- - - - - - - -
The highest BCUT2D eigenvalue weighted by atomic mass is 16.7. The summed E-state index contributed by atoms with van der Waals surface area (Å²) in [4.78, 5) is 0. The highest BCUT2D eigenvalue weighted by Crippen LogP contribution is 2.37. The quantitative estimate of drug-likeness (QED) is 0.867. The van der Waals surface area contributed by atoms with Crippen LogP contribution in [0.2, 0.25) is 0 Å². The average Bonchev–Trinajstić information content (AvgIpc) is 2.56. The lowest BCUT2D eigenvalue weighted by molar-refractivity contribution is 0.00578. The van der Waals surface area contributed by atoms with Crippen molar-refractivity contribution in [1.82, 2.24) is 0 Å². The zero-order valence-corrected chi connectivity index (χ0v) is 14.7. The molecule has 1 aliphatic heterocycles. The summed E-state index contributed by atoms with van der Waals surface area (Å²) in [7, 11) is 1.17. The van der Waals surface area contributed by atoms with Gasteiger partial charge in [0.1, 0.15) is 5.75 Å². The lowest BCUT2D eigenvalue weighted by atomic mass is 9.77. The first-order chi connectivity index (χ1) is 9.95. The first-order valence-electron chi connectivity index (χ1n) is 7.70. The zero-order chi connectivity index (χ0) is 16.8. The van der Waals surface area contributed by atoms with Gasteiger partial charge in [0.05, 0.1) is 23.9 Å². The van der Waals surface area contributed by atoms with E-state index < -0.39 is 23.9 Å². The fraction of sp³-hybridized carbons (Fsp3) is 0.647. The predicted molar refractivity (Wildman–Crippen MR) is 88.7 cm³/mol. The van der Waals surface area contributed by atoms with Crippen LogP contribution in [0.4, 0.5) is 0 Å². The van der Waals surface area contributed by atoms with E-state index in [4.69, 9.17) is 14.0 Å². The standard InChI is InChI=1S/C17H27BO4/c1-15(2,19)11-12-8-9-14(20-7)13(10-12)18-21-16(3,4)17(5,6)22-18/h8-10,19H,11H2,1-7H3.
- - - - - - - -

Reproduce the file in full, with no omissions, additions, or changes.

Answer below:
The highest BCUT2D eigenvalue weighted by atomic mass is 16.7. The summed E-state index contributed by atoms with van der Waals surface area (Å²) in [4.78, 5) is 0. The highest BCUT2D eigenvalue weighted by Crippen LogP contribution is 2.37. The quantitative estimate of drug-likeness (QED) is 0.867. The van der Waals surface area contributed by atoms with Crippen LogP contribution in [0.2, 0.25) is 0 Å². The average Bonchev–Trinajstić information content (AvgIpc) is 2.56. The lowest BCUT2D eigenvalue weighted by molar-refractivity contribution is 0.00578. The van der Waals surface area contributed by atoms with Crippen molar-refractivity contribution in [1.82, 2.24) is 0 Å². The zero-order valence-corrected chi connectivity index (χ0v) is 14.7. The molecule has 1 aliphatic heterocycles. The summed E-state index contributed by atoms with van der Waals surface area (Å²) in [7, 11) is 1.17. The van der Waals surface area contributed by atoms with Gasteiger partial charge in [0.1, 0.15) is 5.75 Å². The lowest BCUT2D eigenvalue weighted by atomic mass is 9.77. The first-order chi connectivity index (χ1) is 9.95. The first-order valence-electron chi connectivity index (χ1n) is 7.70. The zero-order chi connectivity index (χ0) is 16.8. The van der Waals surface area contributed by atoms with Gasteiger partial charge in [0.05, 0.1) is 23.9 Å². The van der Waals surface area contributed by atoms with E-state index < -0.39 is 23.9 Å². The fraction of sp³-hybridized carbons (Fsp3) is 0.647. The predicted molar refractivity (Wildman–Crippen MR) is 88.7 cm³/mol. The van der Waals surface area contributed by atoms with Crippen LogP contribution in [0.4, 0.5) is 0 Å². The van der Waals surface area contributed by atoms with E-state index in [4.69, 9.17) is 14.0 Å². The standard InChI is InChI=1S/C17H27BO4/c1-15(2,19)11-12-8-9-14(20-7)13(10-12)18-21-16(3,4)17(5,6)22-18/h8-10,19H,11H2,1-7H3.